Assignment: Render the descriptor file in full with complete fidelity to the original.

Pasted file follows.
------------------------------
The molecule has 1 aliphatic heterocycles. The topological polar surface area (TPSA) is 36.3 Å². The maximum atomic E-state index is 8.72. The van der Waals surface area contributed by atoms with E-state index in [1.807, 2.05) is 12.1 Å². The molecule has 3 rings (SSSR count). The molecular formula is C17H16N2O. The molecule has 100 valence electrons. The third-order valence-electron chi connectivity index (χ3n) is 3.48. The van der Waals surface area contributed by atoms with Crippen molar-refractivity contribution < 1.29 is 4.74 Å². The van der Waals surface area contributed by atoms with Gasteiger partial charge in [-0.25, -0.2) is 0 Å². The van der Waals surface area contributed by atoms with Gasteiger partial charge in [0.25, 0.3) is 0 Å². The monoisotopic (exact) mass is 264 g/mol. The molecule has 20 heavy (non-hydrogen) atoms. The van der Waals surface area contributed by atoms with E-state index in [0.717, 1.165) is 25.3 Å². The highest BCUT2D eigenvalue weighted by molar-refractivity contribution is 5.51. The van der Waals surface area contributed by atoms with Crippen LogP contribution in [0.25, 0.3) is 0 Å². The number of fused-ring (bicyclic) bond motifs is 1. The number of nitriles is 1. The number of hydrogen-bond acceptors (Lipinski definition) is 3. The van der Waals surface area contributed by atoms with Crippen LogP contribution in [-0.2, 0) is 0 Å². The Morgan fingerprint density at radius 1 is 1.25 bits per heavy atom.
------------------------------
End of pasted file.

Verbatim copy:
The molecule has 1 aliphatic heterocycles. The topological polar surface area (TPSA) is 36.3 Å². The maximum atomic E-state index is 8.72. The van der Waals surface area contributed by atoms with E-state index in [1.807, 2.05) is 12.1 Å². The molecule has 3 rings (SSSR count). The molecular formula is C17H16N2O. The molecule has 100 valence electrons. The third-order valence-electron chi connectivity index (χ3n) is 3.48. The van der Waals surface area contributed by atoms with Crippen molar-refractivity contribution < 1.29 is 4.74 Å². The van der Waals surface area contributed by atoms with Gasteiger partial charge in [-0.25, -0.2) is 0 Å². The van der Waals surface area contributed by atoms with Gasteiger partial charge in [0.25, 0.3) is 0 Å². The monoisotopic (exact) mass is 264 g/mol. The molecule has 20 heavy (non-hydrogen) atoms. The van der Waals surface area contributed by atoms with E-state index in [0.717, 1.165) is 25.3 Å². The highest BCUT2D eigenvalue weighted by molar-refractivity contribution is 5.51. The van der Waals surface area contributed by atoms with Crippen LogP contribution in [0.25, 0.3) is 0 Å². The number of fused-ring (bicyclic) bond motifs is 1. The number of nitriles is 1. The number of hydrogen-bond acceptors (Lipinski definition) is 3. The van der Waals surface area contributed by atoms with Crippen LogP contribution in [-0.2, 0) is 0 Å². The Morgan fingerprint density at radius 1 is 1.25 bits per heavy atom.